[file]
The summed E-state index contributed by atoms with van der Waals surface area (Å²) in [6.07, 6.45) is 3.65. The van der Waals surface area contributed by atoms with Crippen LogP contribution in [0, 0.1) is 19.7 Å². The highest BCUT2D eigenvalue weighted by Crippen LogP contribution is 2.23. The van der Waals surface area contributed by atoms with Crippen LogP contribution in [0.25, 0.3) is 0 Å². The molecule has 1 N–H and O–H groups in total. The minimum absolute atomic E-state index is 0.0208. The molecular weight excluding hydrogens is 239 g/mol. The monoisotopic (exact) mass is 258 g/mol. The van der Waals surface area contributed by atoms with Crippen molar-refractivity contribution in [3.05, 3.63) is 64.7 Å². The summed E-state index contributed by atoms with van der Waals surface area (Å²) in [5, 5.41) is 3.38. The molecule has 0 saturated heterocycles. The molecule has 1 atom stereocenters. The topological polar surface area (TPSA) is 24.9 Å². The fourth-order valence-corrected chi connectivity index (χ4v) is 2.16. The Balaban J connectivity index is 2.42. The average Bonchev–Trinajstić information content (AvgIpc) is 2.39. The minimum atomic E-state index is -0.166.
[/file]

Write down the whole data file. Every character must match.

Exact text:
The summed E-state index contributed by atoms with van der Waals surface area (Å²) in [6.07, 6.45) is 3.65. The van der Waals surface area contributed by atoms with Crippen LogP contribution in [0, 0.1) is 19.7 Å². The highest BCUT2D eigenvalue weighted by Crippen LogP contribution is 2.23. The van der Waals surface area contributed by atoms with Crippen LogP contribution in [0.25, 0.3) is 0 Å². The molecule has 1 N–H and O–H groups in total. The minimum absolute atomic E-state index is 0.0208. The molecular weight excluding hydrogens is 239 g/mol. The monoisotopic (exact) mass is 258 g/mol. The van der Waals surface area contributed by atoms with Crippen molar-refractivity contribution in [3.05, 3.63) is 64.7 Å². The summed E-state index contributed by atoms with van der Waals surface area (Å²) in [5, 5.41) is 3.38. The molecule has 0 saturated heterocycles. The molecule has 1 atom stereocenters. The topological polar surface area (TPSA) is 24.9 Å². The fourth-order valence-corrected chi connectivity index (χ4v) is 2.16. The Balaban J connectivity index is 2.42. The average Bonchev–Trinajstić information content (AvgIpc) is 2.39. The minimum atomic E-state index is -0.166.